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Amanda Pounds

Amanda Pounds didn’t intend to wind up back home.

Following high school, she began her journey at Kansas State University, where she earned a bachelor’s degree in business and finance, with a plan to see what doors might open in places other than her hometown of Beloit in North Central Kansas. It’s not that she didn’t love the community where she was born and raised. Like many twentysomethings, Pounds just didn’t want to ignore other options.

“I felt if I came back right after graduation, I would get ‘stuck’ here,” she recalls. “I thought instead I would go out, work somewhere else for a while, get some experience, and eventually move back.”

But shortly after graduation, she was approached about applying for an opening at a local bank in Beloit. She landed that job straight out of college and remained at the local financial institution. She worked hard and learned the business from the ground up, moving from the bookkeeping and teller areas to the trust department and finally compliance officer. She enjoys the work, but with staff changes due to retirement, her work load would increase.

“As time went on, I really began to feel burned out,” she said. “A couple of years ago, I really started to feel like this wasn’t for me anymore.”

The feeling as though she might be “stuck” without a lot of options in a rural community also came to mind. After seeing a few posts on social media about “Rural & Remote.” Her interest was piqued and she wondered if this could be a new path.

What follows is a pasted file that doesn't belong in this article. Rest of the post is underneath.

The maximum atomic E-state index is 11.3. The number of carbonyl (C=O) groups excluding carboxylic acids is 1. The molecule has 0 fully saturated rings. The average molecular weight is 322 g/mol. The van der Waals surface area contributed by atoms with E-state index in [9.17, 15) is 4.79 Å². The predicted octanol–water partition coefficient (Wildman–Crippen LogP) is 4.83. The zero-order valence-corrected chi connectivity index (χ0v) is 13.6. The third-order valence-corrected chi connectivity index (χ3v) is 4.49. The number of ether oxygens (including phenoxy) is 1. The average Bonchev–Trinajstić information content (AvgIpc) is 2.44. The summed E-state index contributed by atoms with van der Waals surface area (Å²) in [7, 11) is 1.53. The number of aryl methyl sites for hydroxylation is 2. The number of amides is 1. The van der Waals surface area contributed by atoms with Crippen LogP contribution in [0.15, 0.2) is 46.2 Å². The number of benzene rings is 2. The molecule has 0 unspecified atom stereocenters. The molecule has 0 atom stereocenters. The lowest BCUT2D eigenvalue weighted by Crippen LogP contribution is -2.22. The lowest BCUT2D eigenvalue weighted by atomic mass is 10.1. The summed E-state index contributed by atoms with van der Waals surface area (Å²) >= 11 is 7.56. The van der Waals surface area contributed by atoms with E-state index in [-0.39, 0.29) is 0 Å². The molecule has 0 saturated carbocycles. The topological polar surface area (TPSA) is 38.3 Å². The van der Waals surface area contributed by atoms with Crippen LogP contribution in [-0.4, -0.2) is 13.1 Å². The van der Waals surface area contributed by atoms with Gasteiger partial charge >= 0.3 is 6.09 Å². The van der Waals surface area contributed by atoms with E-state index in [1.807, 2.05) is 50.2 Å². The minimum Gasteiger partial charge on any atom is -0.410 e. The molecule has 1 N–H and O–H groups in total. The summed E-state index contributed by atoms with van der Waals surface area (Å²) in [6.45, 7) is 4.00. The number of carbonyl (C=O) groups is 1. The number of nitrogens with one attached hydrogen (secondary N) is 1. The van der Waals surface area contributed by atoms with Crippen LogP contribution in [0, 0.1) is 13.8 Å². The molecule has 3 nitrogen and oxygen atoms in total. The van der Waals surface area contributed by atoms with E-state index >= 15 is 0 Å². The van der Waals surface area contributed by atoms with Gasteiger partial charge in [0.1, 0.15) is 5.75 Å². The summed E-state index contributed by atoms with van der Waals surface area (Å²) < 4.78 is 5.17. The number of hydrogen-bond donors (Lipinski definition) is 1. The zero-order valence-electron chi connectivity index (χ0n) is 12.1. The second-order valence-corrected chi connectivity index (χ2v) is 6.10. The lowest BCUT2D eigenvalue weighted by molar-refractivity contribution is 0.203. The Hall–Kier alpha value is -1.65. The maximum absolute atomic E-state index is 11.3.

“Although I didn’t know if I wanted to continue long term in my job, I knew I didn’t want to move away,” she said of the small community where she has deep roots. “Over the years, my five siblings have all relocated back here, my parents are here, and this is home for me and my husband. I didn’t want to
leave, but I thought my options were slim. I saw the ‘want more information?’ link on the Rural & Remote, went on and I enrolled.” 

She initially began the Master of Remote Work Certificate Course in August of 2019, but had to put it on hold as things were too busy at her bank job. She says she had thought the course was self-paced and wasn’t aware of the deadlines for study and coursework. 

“I didn’t think that was clearly communicated up front, so I reached out and talked to them about how I hadn’t realized there were such hard deadlines and I was too busy with work to meet those,” she said, noting she appreciated how Gretchin Staples, Northwest Kansas Regional Coordinator, responded to her candid feedback. “I was able to bow out and then start again when my schedule allowed.” 

Pounds finished the 30-day course of modules and assignments and felt supported throughout the process. 

“In addition to the training, there’s a workshop each week via Zoom with all the students, other instructors and Gretchin would be on there, too,” she said. “It’s a great experience because you come out of it really knowing and understanding the skills you will need if you are going to make it as a remote worker.”

With training certificate in hand, Pounds didn’t immediately begin seeking remote work. 

“I really liked the course, but deep down, I knew how much I liked working with people and I kind of wondered, ‘Would that be what I wanted to do?’”

Then came March and the COVID pandemic. In response to the health crisis, the bank split its staff, with groups trading off working remotely and in the building. That experience was enough for Pounds to embrace a future with a home office.